Keith Johnson, Deseret Morning News
Daniel Weber holds the original prototype of his selective-sampling receiver. The device may keep troops safe from IED explosions.

An idea that occurred to a college student 23 years ago may soon save lives of servicemen and women in Iraq.

A device invented by Daniel A. Weber, Cedar City, was awarded a federal patent on Nov. 13, Patent Number 7,295,145. The title of the patent is, "Selective-sampling receiver."

The government's documentation notes that the receiver selectively samples a signal in order to suppress an interference component of the signal while recovering a desired component. "The selective sampling may be accomplished by low cost, low complex analog or digit circuitry," says the record.

The receiver listens to an initial signal that includes both the desired signal and an interference signal; another input receives only the interference. Both signals are processed by sampling circuitry, says the document. With processing, the desired signal comes through clearly.

"The application I'm hoping to focus on mainly, because it's kind of like the lowest-hanging fruit, is looking through broadband jammers that we are using in Iraq right now, to keep our guys safe from the explosions of IEDs," Weber said in a telephone interview.

Improvised explosive devices can be triggered by anything from cell phones to garage-door openers. To keep them from going off when a convoy passes nearby, soldiers have been jamming all frequencies, so that no signal, regardless of frequency, gets through to the IEDs.

However, the triggering equipment is becoming more sophisticated, forcing the Americans to "turn up the power of their broadband jammers that the guys are using in their Humvees when they go through the streets," he said.

When the troops' jammers are cranked up, radio-controlled bombs may not detonate. The drawback for the Americans is that the broadband jammers are so powerful that they "wipe out our communications as well," Weber said.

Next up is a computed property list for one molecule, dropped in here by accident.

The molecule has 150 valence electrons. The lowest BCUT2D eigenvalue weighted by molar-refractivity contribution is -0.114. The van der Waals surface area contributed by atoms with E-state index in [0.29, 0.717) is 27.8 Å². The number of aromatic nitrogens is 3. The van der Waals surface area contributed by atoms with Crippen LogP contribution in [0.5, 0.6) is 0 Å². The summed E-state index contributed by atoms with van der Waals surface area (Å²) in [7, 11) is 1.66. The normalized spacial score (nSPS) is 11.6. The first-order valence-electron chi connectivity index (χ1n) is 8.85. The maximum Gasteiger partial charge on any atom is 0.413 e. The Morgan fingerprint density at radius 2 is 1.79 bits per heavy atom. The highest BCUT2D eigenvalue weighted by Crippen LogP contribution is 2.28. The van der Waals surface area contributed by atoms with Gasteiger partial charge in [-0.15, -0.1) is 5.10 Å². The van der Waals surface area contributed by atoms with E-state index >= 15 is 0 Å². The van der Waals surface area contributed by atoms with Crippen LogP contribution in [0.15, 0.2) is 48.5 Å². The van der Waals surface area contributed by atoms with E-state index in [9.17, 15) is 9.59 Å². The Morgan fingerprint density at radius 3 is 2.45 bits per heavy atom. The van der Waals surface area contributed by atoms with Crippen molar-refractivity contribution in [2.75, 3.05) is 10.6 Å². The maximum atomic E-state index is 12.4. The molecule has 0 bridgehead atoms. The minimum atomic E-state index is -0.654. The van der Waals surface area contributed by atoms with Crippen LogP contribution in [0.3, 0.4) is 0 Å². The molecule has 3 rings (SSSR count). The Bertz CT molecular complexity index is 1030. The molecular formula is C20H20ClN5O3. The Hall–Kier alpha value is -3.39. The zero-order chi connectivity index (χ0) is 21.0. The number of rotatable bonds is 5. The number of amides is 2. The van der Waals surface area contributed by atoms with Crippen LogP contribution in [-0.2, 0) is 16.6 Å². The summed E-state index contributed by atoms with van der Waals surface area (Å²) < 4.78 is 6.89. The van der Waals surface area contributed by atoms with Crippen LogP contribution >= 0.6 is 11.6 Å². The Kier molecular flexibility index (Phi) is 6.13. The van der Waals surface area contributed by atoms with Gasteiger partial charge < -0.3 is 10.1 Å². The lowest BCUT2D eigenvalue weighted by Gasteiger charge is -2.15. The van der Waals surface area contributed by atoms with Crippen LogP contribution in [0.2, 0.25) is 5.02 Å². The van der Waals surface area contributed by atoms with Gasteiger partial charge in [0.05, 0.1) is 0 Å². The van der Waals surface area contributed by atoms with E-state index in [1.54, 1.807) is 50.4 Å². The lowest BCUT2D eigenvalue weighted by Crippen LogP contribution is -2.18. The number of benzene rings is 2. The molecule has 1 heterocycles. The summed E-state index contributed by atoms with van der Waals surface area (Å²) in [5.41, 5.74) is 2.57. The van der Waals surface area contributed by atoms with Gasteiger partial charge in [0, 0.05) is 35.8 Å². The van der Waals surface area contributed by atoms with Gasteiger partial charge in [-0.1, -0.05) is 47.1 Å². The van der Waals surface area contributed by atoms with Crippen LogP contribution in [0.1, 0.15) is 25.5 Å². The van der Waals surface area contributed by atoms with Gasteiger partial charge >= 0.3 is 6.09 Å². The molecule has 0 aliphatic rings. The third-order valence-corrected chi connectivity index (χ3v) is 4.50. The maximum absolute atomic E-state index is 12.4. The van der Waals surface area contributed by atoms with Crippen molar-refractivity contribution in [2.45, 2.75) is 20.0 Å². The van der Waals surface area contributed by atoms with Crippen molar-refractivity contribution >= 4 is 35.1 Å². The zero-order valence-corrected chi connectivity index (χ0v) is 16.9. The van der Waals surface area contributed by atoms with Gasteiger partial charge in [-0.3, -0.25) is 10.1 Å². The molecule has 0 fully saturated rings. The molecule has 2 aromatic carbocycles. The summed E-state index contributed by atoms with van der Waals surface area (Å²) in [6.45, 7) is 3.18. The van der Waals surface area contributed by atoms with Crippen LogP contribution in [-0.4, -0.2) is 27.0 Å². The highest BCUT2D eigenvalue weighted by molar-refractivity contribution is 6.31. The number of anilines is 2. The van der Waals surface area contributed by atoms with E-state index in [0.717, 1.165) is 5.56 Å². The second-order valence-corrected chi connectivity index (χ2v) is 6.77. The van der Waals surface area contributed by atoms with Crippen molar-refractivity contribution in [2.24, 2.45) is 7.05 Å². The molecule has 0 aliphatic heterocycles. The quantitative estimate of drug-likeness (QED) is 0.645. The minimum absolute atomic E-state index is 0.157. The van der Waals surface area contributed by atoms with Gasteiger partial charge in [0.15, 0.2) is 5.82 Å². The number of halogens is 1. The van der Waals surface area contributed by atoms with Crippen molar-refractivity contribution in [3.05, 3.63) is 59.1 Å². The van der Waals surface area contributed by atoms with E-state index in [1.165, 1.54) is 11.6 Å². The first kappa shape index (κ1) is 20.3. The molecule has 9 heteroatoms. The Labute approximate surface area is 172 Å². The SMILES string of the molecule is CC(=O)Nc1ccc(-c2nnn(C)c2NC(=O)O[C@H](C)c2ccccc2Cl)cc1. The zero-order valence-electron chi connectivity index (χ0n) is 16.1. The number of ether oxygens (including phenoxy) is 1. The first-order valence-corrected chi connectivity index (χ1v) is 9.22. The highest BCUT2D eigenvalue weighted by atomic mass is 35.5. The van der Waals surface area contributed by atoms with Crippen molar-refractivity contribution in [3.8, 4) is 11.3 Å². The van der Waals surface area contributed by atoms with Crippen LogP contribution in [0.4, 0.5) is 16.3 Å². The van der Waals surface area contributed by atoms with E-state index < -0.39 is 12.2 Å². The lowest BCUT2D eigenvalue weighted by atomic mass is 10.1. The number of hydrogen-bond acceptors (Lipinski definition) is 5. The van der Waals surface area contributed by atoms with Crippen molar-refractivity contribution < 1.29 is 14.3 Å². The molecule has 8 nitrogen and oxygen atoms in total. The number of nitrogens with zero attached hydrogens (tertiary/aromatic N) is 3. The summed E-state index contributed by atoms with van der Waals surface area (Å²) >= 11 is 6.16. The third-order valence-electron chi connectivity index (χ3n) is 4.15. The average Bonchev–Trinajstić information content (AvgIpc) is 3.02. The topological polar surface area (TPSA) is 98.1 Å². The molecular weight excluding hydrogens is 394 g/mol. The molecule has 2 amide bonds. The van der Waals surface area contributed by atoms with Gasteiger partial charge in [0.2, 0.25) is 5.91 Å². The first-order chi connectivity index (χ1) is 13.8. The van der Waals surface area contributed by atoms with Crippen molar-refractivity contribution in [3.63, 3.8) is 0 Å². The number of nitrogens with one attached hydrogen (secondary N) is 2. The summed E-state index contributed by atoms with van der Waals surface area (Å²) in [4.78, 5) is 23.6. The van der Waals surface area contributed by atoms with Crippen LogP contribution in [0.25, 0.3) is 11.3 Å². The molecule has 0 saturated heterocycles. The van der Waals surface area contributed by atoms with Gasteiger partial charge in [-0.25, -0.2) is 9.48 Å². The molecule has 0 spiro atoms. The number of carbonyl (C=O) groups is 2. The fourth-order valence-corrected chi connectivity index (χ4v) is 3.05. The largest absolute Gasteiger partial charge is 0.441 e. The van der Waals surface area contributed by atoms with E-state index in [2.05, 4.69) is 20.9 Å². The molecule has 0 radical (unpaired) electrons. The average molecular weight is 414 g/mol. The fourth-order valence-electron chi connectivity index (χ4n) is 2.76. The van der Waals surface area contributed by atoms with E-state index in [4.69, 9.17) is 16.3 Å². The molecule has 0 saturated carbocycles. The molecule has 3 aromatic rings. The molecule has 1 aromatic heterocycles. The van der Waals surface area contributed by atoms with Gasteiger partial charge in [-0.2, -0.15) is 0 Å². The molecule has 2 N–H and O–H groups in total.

With the selective-sampling receiver, the troops can feed in the signal from their jammers as well as the signal they receive from other units or vehicles. The receiver will cut out the jamming noise and allow them to talk to each other.

Weber cited a recent USA Today news article that said the country has spent $1.4 billion for radio jammers in Iraq, and that the Pentagon published an urgent notice to industry on Jan 4, looking for a way to hear through the interference.

Not only will his selective receiver do that, but it is inexpensive and small.

The idea of the receiver came to him when he was in college in the San Francisco Bay area. The original was for a way of getting rid of "directional interference," he said, but then he realized there was a way to suppress "time-domain interference," he said.

"And then I pushed that side forward." He worked on it from time to time for 23 years, most intensively in the last 10 or 15 years.

His wife, Christy, sold some valuable possessions so he could buy the testing equipment he needed. The testing gear is expensive although the receiver's basic parts "are real inexpensive," he said.

"The device that I'm actually holding is like four inches by four inches," he said. The work is largely done through software and circuitry. "We're putting parts together in a different way ... So it's very cost-effective."

In his professional life, Weber works to maintain the Federal Aviation Administration's radar site in Cedar City. He calls himself "just a normal Joe working out of his garage."